Commentary: Donald Trump brings Malcolm X to mind

Commentary: Donald Trump brings Malcolm X to mind
August 06
00:00 2015

In above photo: Malcolm X and Donald Trump

Bill Turner, Guest Columnist

Those who want to understand why Donald Trump is so popular going into this week’s Fox News-sponsored Republican debate for the 2016 presidential nomination need look no further than back to the life and times of Malcolm X, the much maligned human rights leader of the 1950s and ’60s, who, to the shock and annoyance many Americans, was much loved in the American black community during similar times like these.

Malcolm X, like the blacks whose cause he championed, had nothing to lose and everything to gain as does Mr. Trump; who, by similarity, might as well amend his political slogan “Make America Great Again” by adding Malcolm’s tagline, “By any means necessary!”

Donald Trump is all the rage because he says whatever he wants without fearing the loss of financial support from deep-pocketed Republican political action committees, the Super PACs.

Trump’s Republican challengers are like –although quite cautiously – the so-called respectable black civil rights leaders who disparaged and devalued Malcolm, mainly because they depended on white liberals for money.

Malcolm had the Nation of Islam behind him; while Mr. Trump, by contrast, is among America’s richest entrepreneurs, with real estate around the world, to which he flies to aboard his name-emblazoned private aircraft, decked out, no less, in red, white, and blue.

Mr. Trump rides the wave of his charisma, celebrity status and independence; and like his fiery forerunner, works the media to his advantage.

Mr. Trump’s Malcolm X-like raw rhetoric and belligerence reflects and appeals to a large segment of the white conservative electorate; his intense dread for politics-and-politicians-as-usual are the same anxieties felt by the right wing of the GOP.

In the same way, but for obviously different reasons, Harlem’s ghettoized blacks in particular hung onto their homeboy’s every utterance: “Say it!, Tell ’em!, Brother Malcolm!”

Malcolm was not short on creating a whirlwind of controversy every time he opened his mouth, from calling the assassination of President JFK “nothing but an example of the chickens coming home to roost,” to the regular use of “cracker” when referring to whites or as when he described the 1963 March on Washington as “nothing but a circus, with white clowns and black clowns!”

A master at wordplay, biting humor sarcasm, and black idiomatic signifying and speechifying, Malcolm had no peer.

Donald Trump, likewise, has no equal on the presidential stump when it comes to contentious and divisive comments such as he made about “rapist immigrants” from Mexico or his attack against “no war hero,” Sen. John McCain.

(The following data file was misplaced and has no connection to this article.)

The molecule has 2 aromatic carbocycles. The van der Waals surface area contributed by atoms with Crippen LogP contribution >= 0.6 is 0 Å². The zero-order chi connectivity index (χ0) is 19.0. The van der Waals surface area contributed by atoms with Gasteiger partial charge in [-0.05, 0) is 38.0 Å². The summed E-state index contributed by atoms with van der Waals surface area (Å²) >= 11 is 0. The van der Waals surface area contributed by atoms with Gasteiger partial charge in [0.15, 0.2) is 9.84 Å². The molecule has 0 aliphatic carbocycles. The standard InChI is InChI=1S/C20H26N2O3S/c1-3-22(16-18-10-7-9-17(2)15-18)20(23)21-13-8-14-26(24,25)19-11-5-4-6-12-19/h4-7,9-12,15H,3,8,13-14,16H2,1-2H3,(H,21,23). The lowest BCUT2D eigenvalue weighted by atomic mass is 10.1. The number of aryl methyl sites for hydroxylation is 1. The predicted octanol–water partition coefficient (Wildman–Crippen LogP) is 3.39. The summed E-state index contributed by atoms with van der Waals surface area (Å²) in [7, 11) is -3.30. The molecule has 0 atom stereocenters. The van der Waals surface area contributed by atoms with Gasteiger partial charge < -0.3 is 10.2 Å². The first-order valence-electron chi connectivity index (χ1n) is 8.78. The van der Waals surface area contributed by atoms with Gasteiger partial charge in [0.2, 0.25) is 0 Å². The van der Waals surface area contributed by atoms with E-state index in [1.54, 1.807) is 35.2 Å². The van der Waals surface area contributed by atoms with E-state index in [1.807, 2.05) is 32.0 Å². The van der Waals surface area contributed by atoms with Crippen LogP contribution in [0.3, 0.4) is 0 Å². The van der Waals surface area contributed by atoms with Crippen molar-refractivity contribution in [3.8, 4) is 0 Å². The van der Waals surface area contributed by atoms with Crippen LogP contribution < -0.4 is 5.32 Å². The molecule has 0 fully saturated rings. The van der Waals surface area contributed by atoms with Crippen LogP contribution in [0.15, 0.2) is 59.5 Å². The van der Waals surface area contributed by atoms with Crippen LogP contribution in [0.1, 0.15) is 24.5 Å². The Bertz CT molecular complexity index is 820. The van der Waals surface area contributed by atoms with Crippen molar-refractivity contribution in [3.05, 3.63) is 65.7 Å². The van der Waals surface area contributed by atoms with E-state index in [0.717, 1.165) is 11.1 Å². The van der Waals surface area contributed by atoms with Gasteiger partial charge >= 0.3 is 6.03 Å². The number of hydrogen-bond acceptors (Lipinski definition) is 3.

Many Americans do a hue and cry when Mr. Trump spews his broadsides, but plenty of people also respond with uproarious agreement when their deliberately confrontational leader is at his best!

Speakers like Malcolm X and Donald Trump make moderates and middle-of-the-roaders more plausible and acceptable.

But, as Malcolm might have put it, “Ain’t nothing in the middle of the road but white lines and dead ‘possums!” Mr. Trump agrees.

The main differences between Donald Trump and Malcolm X lie in the dissimilarity of their backgrounds and between their beliefs, values and ideas about the social, economic, and political landscapes of America and the world.

Also, Minister Malcolm X was not incendiary just to be provocative, nor was he ever, like Trump, pompous and full of himself, and he was much smarter and more well-read; but, as givers-of-speeches, Malcolm X and Donald Trump – who, unlike Malcolm, also doesn’t have a political platform to speak of – are cut from the same cloth.

Whatever Mr. Trump’s run for the White House looks like at the end of the day, his supporters should study the life and times of Malcolm X and they will see that The Donald, when it comes to turning up the heat, is not too unlike the man some called Brother Malcolm.

If not that, they might thank their lucky stars that Malcolm X isn’t here today, speaking unbridled and unbought truth to power and privilege.

Dr. Bill Turner is a noted educator, writer and thinker who called Winston-Salem home for many years. Reach him at William H. Turner (c) 8-2-2015

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